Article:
All phenomenon are illusions

Well I suppose I can be anyone I like or rather,

with eyes closed, nobody at all.

A dream dreamt in a dreaming world is not really a dream,

says classical Chinese wisdom,

but a dream not dreamt is.

—Anne Carson, Plainwater


Since the first draft of installation drawings, Roni Horn and I have painstakingly built these irregular and unpredictable spaces while keeping the original concrete columns, winding arcs, and curved walls of the architecture visible and intact. Breaking the narrative rules of common practice, the spaces come as random but connected events. The narrow aisles between the rooms mirror the alleys in old Canton villages, which are populated with houses, shops, and the occasional well. Light intersects and overlaps, creating a distinctive pattern of shadow throughout. You cannot be sure whether it is time to turn back or to venture into another experience.


It is through the idea of the encounter that one may access Horn's manifold practice. This is seen in particular with the artist's interest in doubling. By placing each of a pair of solid copper sculptures in different spaces; laying out duos of cast-glass sculptures, fire polished on the top; or by taking pairs of portraits that reveal subtle differences, Horn's art echoes a number of theories to ancient Eastern philosophical traditions: as written in the Chan Buddhist scripture, The Platform Sutra of the Sixth Patriarch, "moved is not the wind, the flag, but the heart of the benevolent." Indeed, as the audience encounters an artwork by gazing, surveying, or simply passing by, he or she gets to witness a long-lost past and an irrefutable future.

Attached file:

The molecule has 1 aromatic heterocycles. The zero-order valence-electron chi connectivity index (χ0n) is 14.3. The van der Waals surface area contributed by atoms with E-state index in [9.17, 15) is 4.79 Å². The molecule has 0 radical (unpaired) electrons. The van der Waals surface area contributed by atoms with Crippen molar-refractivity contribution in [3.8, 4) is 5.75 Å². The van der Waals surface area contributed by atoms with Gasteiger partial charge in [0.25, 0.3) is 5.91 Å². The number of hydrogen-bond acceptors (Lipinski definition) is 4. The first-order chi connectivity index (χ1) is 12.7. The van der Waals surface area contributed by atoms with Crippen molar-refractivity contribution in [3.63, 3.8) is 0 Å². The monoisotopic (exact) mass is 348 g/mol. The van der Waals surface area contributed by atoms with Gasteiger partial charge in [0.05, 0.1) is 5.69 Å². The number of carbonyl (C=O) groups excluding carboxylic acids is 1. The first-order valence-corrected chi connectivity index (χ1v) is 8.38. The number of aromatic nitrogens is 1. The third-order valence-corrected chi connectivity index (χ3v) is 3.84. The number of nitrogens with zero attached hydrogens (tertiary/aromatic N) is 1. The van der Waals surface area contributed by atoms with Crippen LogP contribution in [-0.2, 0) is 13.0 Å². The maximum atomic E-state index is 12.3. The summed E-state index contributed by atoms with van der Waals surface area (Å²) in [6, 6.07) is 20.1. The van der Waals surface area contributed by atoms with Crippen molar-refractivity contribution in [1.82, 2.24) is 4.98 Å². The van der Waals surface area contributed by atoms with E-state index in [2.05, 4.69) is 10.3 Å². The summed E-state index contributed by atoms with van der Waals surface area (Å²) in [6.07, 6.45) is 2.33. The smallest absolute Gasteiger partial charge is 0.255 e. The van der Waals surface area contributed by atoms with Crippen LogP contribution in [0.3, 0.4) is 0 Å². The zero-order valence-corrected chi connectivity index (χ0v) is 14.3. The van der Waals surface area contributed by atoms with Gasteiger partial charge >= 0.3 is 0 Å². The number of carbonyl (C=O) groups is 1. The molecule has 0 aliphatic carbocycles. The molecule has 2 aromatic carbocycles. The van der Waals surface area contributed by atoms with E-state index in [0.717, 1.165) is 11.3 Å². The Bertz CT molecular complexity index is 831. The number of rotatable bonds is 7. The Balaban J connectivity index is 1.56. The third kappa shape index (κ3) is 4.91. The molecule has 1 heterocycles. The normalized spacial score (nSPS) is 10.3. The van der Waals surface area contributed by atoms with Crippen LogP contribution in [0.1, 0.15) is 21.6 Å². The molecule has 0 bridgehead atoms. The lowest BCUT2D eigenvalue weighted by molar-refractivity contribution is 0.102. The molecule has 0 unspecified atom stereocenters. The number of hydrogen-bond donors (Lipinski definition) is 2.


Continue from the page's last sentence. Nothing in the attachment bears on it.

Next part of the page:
The title of the exhibition comes from Horn's appropriation of Canadian poet Anne Carson's book Plainwater, which itself quotes from Chinese philosophy, as seen in the epigraph that opens this foreword. We cannot say for certain whether this phrase is derived from Zhuangzi's story of The Butterfly Dream or Liji Regrets Weeping, lamenting an unpredictable fate, or pays homage to Dahui Zonggao's Six Amusements in dreams, before awakening seeing no myriads, invoking feelings of relief and enlightenment. However, the journey of encounters and reunions between the audience and artworks is infused with a discreet but pervasive aura, invisible and inseparable like gravity, hinting at the unlimited possibilities of the audience's hearts.


Immersion, intimacy, and strangeness construct a cycling triangle of experience in Horn's artworks. When information technology prevails, romantic and poetic landscapes are no longer mysterious but extremely easy to reach. If we become used to appreciating nature with pride and silence, we may no longer be able to access Horn's art. Take a deep breath, relax, and participate by following the artist's delicate, calm, tranquil yet strong emotions. To be with the flow of the process, we must join it, we must flow with it. Through dreamlike embodiment and disintegration, we connect our feelings with the infinite, we stand alone, and we breathe together.

Shaw Shu